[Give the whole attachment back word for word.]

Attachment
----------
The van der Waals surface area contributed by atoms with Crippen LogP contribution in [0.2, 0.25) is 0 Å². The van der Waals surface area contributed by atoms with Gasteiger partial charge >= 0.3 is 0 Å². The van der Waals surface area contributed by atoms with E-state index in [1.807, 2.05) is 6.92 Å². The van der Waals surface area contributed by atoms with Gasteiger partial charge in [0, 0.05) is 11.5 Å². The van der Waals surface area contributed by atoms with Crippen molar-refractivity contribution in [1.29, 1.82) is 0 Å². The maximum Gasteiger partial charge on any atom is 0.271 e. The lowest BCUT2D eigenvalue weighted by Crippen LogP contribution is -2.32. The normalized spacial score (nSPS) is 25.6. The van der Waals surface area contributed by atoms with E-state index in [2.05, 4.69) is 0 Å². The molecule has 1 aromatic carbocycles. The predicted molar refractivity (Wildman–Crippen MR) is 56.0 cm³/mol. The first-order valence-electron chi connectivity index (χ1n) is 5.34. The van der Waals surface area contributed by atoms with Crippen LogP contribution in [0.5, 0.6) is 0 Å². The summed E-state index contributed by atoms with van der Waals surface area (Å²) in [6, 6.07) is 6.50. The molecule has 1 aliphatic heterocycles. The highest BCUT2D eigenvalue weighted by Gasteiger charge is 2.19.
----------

The van der Waals surface area contributed by atoms with Crippen LogP contribution in [0.2, 0.25) is 0 Å². The van der Waals surface area contributed by atoms with Gasteiger partial charge >= 0.3 is 0 Å². The van der Waals surface area contributed by atoms with E-state index in [1.807, 2.05) is 6.92 Å². The van der Waals surface area contributed by atoms with Gasteiger partial charge in [0, 0.05) is 11.5 Å². The van der Waals surface area contributed by atoms with Crippen molar-refractivity contribution in [1.29, 1.82) is 0 Å². The maximum Gasteiger partial charge on any atom is 0.271 e. The lowest BCUT2D eigenvalue weighted by Crippen LogP contribution is -2.32. The normalized spacial score (nSPS) is 25.6. The van der Waals surface area contributed by atoms with E-state index in [2.05, 4.69) is 0 Å². The molecule has 1 aromatic carbocycles. The predicted molar refractivity (Wildman–Crippen MR) is 56.0 cm³/mol. The first-order valence-electron chi connectivity index (χ1n) is 5.34. The van der Waals surface area contributed by atoms with Crippen LogP contribution in [0.5, 0.6) is 0 Å². The summed E-state index contributed by atoms with van der Waals surface area (Å²) in [6, 6.07) is 6.50. The molecule has 1 aliphatic heterocycles. The highest BCUT2D eigenvalue weighted by Gasteiger charge is 2.19.